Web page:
Selma James was born to a Jewish family in Brooklyn, New York, in 1930. She worked in factories as a young woman and, at the age of 15, joined the Johnson-Forest Tendency (sometimes called the Johnsonites), a group within and eventually a split from the U.S. Workers Party, founded by C. L. R. James, Raya Dunayevskaya, and Grace Chin Lee (later Boggs) under the respective pseudonyms J. R. Johnson, Freddie Forest, and Ria Stone. In 1952, Selma wrote the classic pamphlet A Woman’s Place. Four years later, she married C. L. R. (short for Cyril Lionel Robert) in England, where he had been deported. The two were together for more than twenty-five years, each with their own political activities but also sharing important struggles.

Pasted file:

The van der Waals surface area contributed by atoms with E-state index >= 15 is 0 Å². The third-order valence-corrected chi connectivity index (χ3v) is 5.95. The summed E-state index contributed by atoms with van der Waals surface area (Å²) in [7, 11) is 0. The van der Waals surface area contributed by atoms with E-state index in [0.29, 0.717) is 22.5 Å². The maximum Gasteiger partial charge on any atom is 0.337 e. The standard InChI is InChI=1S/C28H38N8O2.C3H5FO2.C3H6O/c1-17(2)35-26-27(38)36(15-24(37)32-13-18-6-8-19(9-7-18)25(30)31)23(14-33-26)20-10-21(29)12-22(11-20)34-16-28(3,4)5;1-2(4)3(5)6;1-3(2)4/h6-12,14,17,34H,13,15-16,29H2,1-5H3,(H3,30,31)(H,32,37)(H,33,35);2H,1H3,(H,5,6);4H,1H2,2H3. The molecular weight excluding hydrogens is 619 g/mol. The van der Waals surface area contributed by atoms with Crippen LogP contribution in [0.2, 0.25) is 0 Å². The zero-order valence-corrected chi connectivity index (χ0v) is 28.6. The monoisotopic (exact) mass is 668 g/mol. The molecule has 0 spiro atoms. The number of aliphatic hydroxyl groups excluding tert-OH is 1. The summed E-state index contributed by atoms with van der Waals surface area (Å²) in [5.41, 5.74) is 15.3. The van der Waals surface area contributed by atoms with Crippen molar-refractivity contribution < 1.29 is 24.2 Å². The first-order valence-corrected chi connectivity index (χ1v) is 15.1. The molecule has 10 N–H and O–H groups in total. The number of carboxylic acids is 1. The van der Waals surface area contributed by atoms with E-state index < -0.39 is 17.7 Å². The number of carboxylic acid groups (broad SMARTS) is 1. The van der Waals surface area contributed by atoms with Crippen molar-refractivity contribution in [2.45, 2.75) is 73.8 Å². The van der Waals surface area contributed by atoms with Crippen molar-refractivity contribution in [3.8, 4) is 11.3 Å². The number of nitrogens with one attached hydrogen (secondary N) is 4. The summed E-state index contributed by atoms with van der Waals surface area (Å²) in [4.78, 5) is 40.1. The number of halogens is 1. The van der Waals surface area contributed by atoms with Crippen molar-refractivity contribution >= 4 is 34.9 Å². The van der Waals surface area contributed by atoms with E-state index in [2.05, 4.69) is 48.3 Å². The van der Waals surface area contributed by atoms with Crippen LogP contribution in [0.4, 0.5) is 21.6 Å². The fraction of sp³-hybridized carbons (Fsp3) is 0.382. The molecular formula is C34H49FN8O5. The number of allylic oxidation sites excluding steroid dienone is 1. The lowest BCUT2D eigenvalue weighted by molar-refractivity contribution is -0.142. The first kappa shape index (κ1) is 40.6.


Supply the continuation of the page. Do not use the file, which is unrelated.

Selma James went on to become a founding member and organizing secretary of the Campaign Against Racial Discrimination, a British organization established in 1965. In 1972, the publication of her and Mariarosa Dalla Costa’s groundbreaking The Power of Women and the Subversion of the Community, which discussed how women’s unpaid housework and care work is crucial to the production of the working class and, thus, the economy as a whole, launched the domestic labor debate inside the women’s movement. That same year, the International Wages for Housework Campaign was formed. James was also the first spokeswoman of the English Collective of Prostitutes, started in 1975 to advocate for the decriminalization of sex work and sex workers’ right to recognition and safety. In 1975, James helped found what became the Crossroads Women’s Centre, home to more than fifteen different groups—including Black Women for Wages for Housework, Wages Due Lesbians, and Women Against Rape—and now located in the heart of London’s Kentish Town, a few streets away from where Karl Marx lived with his family for more than ten years. In 1983, she delivered her important “Marx and Feminism,” later published as a pamphlet.